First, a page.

In 2009, BrainShift organized a second pilot involving approximately 120 households from three Boston area communities—Medford, Arlington and Cambridge—and the competition was broadcast on a local cable station as a reality TV series. Episodes of show profiled the competitors, featured home energy audits, and showcased the community events and festivities that took place over the year-long competition. (Mass Media)
A leadership council—typically consisting of the mayor, other elected officials, volunteer team captains, and representatives from community organizations—was formed in each of the three participating communities. These councils helped identify and recruit participants, guide challenge events and provide teams with support, ranging from public meeting spaces to publicity and outreach.
The first set of participants chosen was given two weeks to invite friends and neighbors to join them as part of the team challenge. “In two weeks, one household had brought in 25 other households,” Kelley noted. (Norm Appeals; Obtaining a Commitment; Word of Mouth)
Each participating household received an energy audit to provide a baseline of its energy use and these audits were conducted by MassSave (an initiative sponsored by Massachusetts’ gas and electric utilities and energy service providers) in cooperation with BrainShift’s partner utilities, National Grid and NSTAR. These visits also acted as “energy guides,” educating participants about home energy upgrades and existing incentive and rebate programs. (Home Visit; Vivid, Personalized, Credible, Empowering Communication)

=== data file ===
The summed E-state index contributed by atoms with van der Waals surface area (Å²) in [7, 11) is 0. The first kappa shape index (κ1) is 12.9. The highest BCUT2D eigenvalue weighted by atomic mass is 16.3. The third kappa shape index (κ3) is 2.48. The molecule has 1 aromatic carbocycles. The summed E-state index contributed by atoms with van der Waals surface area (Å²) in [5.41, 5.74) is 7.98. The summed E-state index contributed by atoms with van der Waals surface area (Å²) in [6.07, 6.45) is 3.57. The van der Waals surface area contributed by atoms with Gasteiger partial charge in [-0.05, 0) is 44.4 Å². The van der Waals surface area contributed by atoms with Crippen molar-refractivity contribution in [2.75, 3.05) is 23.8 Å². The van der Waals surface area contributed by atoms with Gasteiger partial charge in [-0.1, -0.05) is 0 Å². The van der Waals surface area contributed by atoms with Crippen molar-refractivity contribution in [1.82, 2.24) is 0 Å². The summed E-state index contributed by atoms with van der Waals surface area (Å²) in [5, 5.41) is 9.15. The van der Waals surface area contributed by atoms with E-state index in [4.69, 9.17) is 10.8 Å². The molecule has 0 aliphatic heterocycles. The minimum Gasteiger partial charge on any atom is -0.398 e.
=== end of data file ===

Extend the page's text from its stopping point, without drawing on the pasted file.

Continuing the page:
Households were then given information, energy-saving tips, tools to reduce energy use, prompts and coaching assistance to ensure that teams stayed motivated. (Building Motivation Over Time, Overcoming Specific Barriers, Prompts)
The household teams competed in both a household challenge and a team challenge. In the household challenge, the object of the game was to cut GHG emissions as much as possible on a per person basis. Six areas were tracked: electricity, heating fuel, pounds of waste produced (not recycling or organics), car use, air travel, and servings of meat (meat is more carbon-intensive than vegetarian food choices).